|US6328925||26 Sep 2000||11 Dec 2001||Scimed Life Systems, Inc.||Laminate catheter balloons with additive burst strength and methods for preparation of same|
|US6406457||9 Jun 1999||18 Jun 2002||Scimed Life Systems, Inc.||Block copolymer elastomer catheter balloons|
|US6492096||30 Aug 2000||10 Dec 2002||Virginia Tech Intellectual Properties, Inc.||Patterned molecular self-assembly|
|US6790425||27 Oct 2000||14 Sep 2004||Wiliam Marsh Rice University||Macroscopic ordered assembly of carbon nanotubes|
|US20010046564||27 Mar 2001||29 Nov 2001||Kotov Nicholas A.||Assembly of free-standing films using a layer-by-layer process|
|US20020037383||13 Apr 2001||28 Mar 2002||Spillman William B.||Self-assembled thin film coating to enhance the biocompatibility of materials|
|US20020061326||2 Jan 2001||23 May 2002||Li Wei-Ping||Controlled delivery of therapeutic agents by insertable medical devices|
|US20030065355||27 Sep 2002||3 Apr 2003||Jan Weber||Medical devices comprising nonomaterials and therapeutic methods utilizing the same|
|US20030093107||27 Sep 2002||15 May 2003||Edward Parsonage||Medical devices comprising nanocomposites|
|US20030099798||29 Nov 2001||29 May 2003||George Eric R.||Nanocomposite reinforced polymer blend and method for blending thereof|
|US20030143350||14 Jan 2002||31 Jul 2003||Oscar Jimenez||Angioplasty super balloon fabrication with composite materials|
|US20030157260||23 Oct 2002||21 Aug 2003||Rubner Michael F.||Polyelectrolyte multilayers that influence cell growth, methods of applying them, and articles coated with them|
|US20030175517||1 Aug 2001||18 Sep 2003||Andreas Voigt||Production of polyelectrolyte capsules by surface precipitation|
|US20030219909||12 Mar 2003||27 Nov 2003||Lally John Martin||Materials containing multiple layers of vesicles|
|US20030229184||5 Mar 2003||11 Dec 2003||Acquarulo Lawrence A.||Nylon nanocomposites|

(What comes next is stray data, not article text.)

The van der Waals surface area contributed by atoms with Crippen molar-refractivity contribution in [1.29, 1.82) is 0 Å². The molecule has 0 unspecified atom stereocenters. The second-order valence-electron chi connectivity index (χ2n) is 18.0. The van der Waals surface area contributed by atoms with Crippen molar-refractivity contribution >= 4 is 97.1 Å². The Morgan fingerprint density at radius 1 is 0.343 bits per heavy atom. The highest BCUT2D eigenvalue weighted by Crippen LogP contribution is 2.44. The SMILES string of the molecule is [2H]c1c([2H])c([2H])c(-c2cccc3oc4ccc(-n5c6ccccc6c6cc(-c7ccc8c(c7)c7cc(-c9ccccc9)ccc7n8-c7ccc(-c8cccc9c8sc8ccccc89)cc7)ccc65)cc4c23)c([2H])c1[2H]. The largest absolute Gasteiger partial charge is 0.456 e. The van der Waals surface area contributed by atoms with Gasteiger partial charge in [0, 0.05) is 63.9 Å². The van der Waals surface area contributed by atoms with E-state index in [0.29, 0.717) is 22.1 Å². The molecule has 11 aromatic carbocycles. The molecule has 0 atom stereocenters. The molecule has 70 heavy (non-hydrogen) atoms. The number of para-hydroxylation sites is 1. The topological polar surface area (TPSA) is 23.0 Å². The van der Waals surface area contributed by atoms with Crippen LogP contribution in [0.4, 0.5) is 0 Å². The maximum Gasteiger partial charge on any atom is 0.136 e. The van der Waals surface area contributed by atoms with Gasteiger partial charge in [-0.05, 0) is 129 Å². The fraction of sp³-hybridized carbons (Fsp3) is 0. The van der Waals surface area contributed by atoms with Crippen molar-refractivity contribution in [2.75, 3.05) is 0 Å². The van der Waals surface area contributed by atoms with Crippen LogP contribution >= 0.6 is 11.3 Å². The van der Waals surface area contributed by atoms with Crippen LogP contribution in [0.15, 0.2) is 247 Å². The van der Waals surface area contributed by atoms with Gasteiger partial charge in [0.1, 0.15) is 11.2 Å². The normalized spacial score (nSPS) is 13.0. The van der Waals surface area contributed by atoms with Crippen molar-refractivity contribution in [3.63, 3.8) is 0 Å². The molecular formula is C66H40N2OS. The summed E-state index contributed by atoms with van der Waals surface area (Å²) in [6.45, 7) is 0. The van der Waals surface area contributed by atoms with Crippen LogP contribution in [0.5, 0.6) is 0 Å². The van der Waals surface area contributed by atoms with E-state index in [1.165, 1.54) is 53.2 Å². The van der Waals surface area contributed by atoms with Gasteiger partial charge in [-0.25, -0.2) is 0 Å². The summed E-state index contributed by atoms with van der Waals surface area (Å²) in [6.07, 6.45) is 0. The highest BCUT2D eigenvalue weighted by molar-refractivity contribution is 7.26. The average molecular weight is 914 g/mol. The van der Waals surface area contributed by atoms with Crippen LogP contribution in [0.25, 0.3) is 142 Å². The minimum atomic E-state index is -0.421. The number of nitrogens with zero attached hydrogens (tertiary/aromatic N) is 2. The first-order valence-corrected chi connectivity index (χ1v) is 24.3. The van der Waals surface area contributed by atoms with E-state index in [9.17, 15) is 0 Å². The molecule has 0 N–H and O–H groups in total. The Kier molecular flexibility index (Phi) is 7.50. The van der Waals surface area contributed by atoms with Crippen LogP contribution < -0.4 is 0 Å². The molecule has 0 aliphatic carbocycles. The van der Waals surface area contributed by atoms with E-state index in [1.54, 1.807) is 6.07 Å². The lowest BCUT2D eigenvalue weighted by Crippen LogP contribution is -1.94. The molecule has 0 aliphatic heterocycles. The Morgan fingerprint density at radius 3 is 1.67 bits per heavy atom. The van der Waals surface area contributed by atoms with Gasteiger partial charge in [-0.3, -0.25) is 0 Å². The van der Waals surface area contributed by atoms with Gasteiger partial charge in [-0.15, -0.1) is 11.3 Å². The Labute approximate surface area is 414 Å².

|US20040006359||2 Jul 2002||8 Jan 2004||Laguna Alvaro J.||Balloon catheter and treatment|
|US20040023317||31 Mar 2003||5 Feb 2004||Board Of Regents Of The University Of Texas System||Implantable biosensor from stratified nanostructured membranes|
|US20040098021||5 Sep 2003||20 May 2004||Sentient Engineering & Technology, L.L.C.||Balloon catheter and treatment apparatus|
|US20050015046||18 Jul 2003||20 Jan 2005||Scimed Life Systems, Inc.||Medical devices and processes for preparing same|
|EP0972563A1||15 Jul 1998||19 Jan 2000||Max-Planck-Gesellschaft zur Förderung der Wissenschaften e.V.||Fabrication of multilayer-coated particles and hollow shells via electrostatic self-assembly of nanocomposite multilayers on decomposable colloidal templates|
|WO1999047252A2||19 Mar 1999||23 Sep 1999||MAX-PLANCK-Gesellschaft zur Förderung der Wissenschaften e.V.||Production of nanocapsules and microcapsules by layer-wise polyelectrolyte self-assembly|
|WO2000044507A1||27 Jan 2000||3 Aug 2000||The Board Of Regents For Oklahoma State University||Thin films of core-shell nanoparticles|
|WO2001078906A1||13 Apr 2001||25 Oct 2001||Virginia Tech Intellectual Properties, Inc.||Self-assembled thin film coating to enhance the biocompatibility of materials|
|WO2003035278A1||23 Oct 2002||1 May 2003||Massachusetts Institute Of Technology||Method of depositing polyelectrolyte multilayers and articles coated thereby|